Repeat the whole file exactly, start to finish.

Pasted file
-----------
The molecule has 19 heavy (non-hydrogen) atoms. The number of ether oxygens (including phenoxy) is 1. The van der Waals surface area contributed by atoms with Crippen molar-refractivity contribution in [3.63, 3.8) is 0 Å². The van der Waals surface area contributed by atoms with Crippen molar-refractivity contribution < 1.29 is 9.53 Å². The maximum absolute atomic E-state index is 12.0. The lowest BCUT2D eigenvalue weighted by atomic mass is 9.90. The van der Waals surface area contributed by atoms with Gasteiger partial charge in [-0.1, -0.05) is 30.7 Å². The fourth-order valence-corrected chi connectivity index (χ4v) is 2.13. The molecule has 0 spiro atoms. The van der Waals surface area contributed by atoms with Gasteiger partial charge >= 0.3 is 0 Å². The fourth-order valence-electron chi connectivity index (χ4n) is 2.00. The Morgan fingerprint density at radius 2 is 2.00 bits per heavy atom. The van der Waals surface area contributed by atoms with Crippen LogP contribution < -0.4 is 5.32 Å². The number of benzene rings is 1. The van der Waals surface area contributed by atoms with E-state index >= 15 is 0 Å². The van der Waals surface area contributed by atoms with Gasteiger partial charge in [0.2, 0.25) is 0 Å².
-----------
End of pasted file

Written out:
The molecule has 19 heavy (non-hydrogen) atoms. The number of ether oxygens (including phenoxy) is 1. The van der Waals surface area contributed by atoms with Crippen molar-refractivity contribution in [3.63, 3.8) is 0 Å². The van der Waals surface area contributed by atoms with Crippen molar-refractivity contribution < 1.29 is 9.53 Å². The maximum absolute atomic E-state index is 12.0. The lowest BCUT2D eigenvalue weighted by atomic mass is 9.90. The van der Waals surface area contributed by atoms with Gasteiger partial charge in [-0.1, -0.05) is 30.7 Å². The fourth-order valence-corrected chi connectivity index (χ4v) is 2.13. The molecule has 0 spiro atoms. The van der Waals surface area contributed by atoms with Gasteiger partial charge >= 0.3 is 0 Å². The fourth-order valence-electron chi connectivity index (χ4n) is 2.00. The Morgan fingerprint density at radius 2 is 2.00 bits per heavy atom. The van der Waals surface area contributed by atoms with Crippen LogP contribution < -0.4 is 5.32 Å². The number of benzene rings is 1. The van der Waals surface area contributed by atoms with E-state index >= 15 is 0 Å². The van der Waals surface area contributed by atoms with Gasteiger partial charge in [0.2, 0.25) is 0 Å².